Federal Practice Group partner Debra D’Agostino, who co-represented the employee in the Miskill case on behalf of American Federation of Government Employees, said “the Federal Circuit very plainly explained the federal government cannot single employees out as examples — it must treat everyone who engaged in the same conduct the same.”
In Miskill, the court also found that the proffered individuals were similarly situated comparators because they engaged in the same misconduct and it rejected the agency’s argument that they were not comparators because they were under investigation, she explained.
Now, OPM is “seeking to twist” and “undermine” the court’s holding, D’Agostino said. As a result, “an employee in an agency office in Denver might be treated worse than an employee in Washington, D.C.,” which “is the opposite outcome the court advocated for, and that fairness dictates.”
Miskill doesn’t support narrowing
Even though OPM suggests in the proposed regulations that the Federal Circuit significantly narrowed the comparator employee analysis and returned to the MSPB’s prior “nearly identical” standard, “the decision as a whole does not support this conclusion,” Erbe said.
In Miskill, the Federal Circuit stressed that differences in penalties “depend on specific factual differences between those employees” and that consideration is “a case-dependent, highly factual inquiry” that is “not amendable to bright-line rules,” he explained. So, the decision “as a whole does not support any claim that the court changed the standard of the comparator employee analysis.”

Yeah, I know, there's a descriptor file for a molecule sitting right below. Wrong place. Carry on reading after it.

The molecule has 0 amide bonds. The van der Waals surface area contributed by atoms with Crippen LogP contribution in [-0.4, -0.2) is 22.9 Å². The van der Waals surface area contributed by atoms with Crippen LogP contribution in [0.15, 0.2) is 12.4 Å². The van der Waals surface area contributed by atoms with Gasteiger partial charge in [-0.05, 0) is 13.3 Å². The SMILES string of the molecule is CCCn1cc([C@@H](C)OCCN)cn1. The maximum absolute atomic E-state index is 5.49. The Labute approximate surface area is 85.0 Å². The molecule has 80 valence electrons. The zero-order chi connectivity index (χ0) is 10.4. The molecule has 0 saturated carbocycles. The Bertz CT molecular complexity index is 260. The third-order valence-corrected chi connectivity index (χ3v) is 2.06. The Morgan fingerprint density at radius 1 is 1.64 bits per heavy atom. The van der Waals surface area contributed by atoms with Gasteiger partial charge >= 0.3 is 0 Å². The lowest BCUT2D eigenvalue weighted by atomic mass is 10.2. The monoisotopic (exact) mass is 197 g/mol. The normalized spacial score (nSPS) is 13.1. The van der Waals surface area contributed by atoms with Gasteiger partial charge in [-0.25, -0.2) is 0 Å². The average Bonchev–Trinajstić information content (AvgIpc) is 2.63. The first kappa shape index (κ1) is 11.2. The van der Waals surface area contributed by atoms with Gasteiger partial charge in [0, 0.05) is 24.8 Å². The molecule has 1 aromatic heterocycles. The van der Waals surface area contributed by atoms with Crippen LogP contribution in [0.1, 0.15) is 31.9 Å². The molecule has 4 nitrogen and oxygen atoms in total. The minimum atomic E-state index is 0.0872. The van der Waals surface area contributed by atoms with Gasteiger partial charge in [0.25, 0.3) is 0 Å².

Instead, Erbe said, Miskill supports the current MSPB’s framework in analyzing comparator employees and specifically cites Lewis in support. Instead of narrowing the analysis as OPM claims, the Federal Circuit’s decision “expanded comparator employees to include employees who are under investigation or who have received no discipline after committing similar misconduct,” which allows employee representatives to obtain broader information in discovery or in a request for information when proving a disparate treatment claim.
Potential unfair treatment
Both Erbe and D’Agostino agreed that OPM’s proposed standard could “lead to unfair treatment between similarly situated employees.”
Consider Employee A, a letter carrier, and Employee B, a window clerk, who both work at the same Post Office but had two different supervisors and work in two different units. Both go to Las Vegas off-duty and improperly use their government credit card to take out $500. When Employee A receives a 10-day suspension and Employee B is removed, Employee B claims disparate treatment.
Under the prior standard and the proposed rules, the administrative judge could not allow Employee B to make a disparate treatment argument because the two employees had two different supervisors and worked in two different work units, Erbe said.
Easier to determine reasonable penalty
The proposed standard, however, could provide managers with a framework that makes determining a reasonable penalty less complicated. For practical purposes, the narrower standard helps managers who work in places that do not have access to shared discipline databases, or who have access but the database does not go beyond the bare facts and gives no indication of the circumstances that resulted in that penalty decision, Vitaris said.
Plus, managers feel that they should not be restricted by someone else’s decision across the country when they don’t know anything about the specific circumstances of that case. Managers believe that “you are always going to find somebody who was treated differently elsewhere,” explained Vitaris.
By Anjali Patel, Esq., cyberFEDS® Legal Editor Washington Bureau